A group of top U.S. university presidents are in Israel this week to study Israeli innovation and explore opportunities for bilateral academic exchanges. Among the topics for discussion are the degree to which Israeli has developed two-way channels for the exchange of information between academic institutions and industrial settings. A release from Project Interchange, which organized the visit, explains that the fields being examined are wide-ranging: 
The delegation will visit Israeli universities, including Tel Aviv University, the Technion, and the Hebrew University of Jerusalem, for a series of meetings in areas relevant to their universities such as brain science, environmental sustainability, biotech, diversity and women’s leadership. The delegation will learn about state-of-the art research initiatives and ground-breaking innovation at Israeli universities, as well as unique academia-to-industry technology transfer that has contributed to Israel’s reputation as the “Start Up Nation”.
A previous Project Interchange program brought Colorado State Sen. Mark Scheffel to Israel. Scheffel subsequently worked to facilitate a bill encouraging Colorado investment in Israel. CO governor John Hickenlooper, who signed the bill into law, has also emphasized Israeli innovation and entrepreneurship:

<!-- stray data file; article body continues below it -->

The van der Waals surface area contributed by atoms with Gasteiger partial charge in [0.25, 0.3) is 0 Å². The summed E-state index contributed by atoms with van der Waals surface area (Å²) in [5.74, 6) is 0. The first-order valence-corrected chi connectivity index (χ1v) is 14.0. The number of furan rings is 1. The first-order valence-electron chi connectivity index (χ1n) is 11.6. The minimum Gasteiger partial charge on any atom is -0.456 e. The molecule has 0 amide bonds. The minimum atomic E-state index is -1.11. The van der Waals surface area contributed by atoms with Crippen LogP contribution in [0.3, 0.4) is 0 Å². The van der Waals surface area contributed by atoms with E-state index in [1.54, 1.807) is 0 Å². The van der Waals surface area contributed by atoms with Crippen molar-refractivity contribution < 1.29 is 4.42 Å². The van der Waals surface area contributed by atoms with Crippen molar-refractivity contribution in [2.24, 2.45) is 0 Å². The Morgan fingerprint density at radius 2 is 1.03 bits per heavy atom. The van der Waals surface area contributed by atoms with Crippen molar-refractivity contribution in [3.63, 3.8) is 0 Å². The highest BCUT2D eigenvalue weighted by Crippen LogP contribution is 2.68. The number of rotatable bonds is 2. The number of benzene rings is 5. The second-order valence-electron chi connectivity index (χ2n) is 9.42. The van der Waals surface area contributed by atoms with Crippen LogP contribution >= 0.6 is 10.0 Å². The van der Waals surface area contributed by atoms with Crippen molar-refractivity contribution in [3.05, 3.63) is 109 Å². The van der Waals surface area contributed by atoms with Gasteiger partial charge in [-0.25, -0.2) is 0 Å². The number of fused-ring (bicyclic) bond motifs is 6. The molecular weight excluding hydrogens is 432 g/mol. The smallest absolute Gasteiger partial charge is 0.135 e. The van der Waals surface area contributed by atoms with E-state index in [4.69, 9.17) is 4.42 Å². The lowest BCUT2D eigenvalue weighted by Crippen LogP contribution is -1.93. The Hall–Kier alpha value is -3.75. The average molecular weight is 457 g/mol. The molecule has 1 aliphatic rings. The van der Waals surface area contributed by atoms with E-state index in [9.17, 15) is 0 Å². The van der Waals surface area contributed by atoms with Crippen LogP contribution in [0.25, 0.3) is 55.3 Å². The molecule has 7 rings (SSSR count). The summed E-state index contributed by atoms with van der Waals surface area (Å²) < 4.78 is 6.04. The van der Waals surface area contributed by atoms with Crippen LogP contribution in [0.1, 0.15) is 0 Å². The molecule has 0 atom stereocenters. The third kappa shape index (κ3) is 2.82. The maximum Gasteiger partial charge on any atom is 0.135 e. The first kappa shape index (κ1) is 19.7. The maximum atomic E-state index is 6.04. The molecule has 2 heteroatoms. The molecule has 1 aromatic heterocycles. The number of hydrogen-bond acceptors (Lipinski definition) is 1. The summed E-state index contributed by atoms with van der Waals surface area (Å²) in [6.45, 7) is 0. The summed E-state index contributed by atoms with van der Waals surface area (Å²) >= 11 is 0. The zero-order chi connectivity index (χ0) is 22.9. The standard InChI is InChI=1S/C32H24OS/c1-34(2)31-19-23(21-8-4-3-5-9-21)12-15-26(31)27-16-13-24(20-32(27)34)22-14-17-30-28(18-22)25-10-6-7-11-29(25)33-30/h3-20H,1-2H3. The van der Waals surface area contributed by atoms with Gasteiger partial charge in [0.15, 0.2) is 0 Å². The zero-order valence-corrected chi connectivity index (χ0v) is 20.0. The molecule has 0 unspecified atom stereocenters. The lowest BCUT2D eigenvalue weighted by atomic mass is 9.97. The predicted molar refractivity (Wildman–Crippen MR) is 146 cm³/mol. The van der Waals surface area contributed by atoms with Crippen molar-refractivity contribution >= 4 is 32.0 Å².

We had a wonderful meeting with the Mayor of Jerusalem who’s a very powerful person in Israel and saw his plans for innovation and entrepreneurs. We met tons of entrepreneurs of all different stripes. It’s got to be the most entrepreneurial driven… It’s like a gigantic version of Boulder, right? Just entrepreneurs everywhere… I think some of the things that they’re really good at — software development, geospatial technology, aerospace and defense. We want to try to connect some of those dots. There’s also how do you approach agriculture and water conservation in a semi-arid climate. They’re world leaders in that.
Two months ago billionaire investor Warren Buffett declared that  Israel is the “most promising investment hub” outside of the United States, while a recent Asia-focused innovation summit  highlighted how unique solutions incubated in Israel could be brought to bear on problems ranging from communications infrastructure to demographic instability. An Indian official at the summit described Israel as “as good a place to do business as any place in the world.”
The program will reinforce evaluations, voiced by among others National Post Managing Editor for Comment Jonathan Kay, to the effect that  the activists committed to securing economic boycotts of Israel have “accomplished less than nothing.”
A couple Project Interchange videos:
[Photo: ProjectInterchange / Youtube ]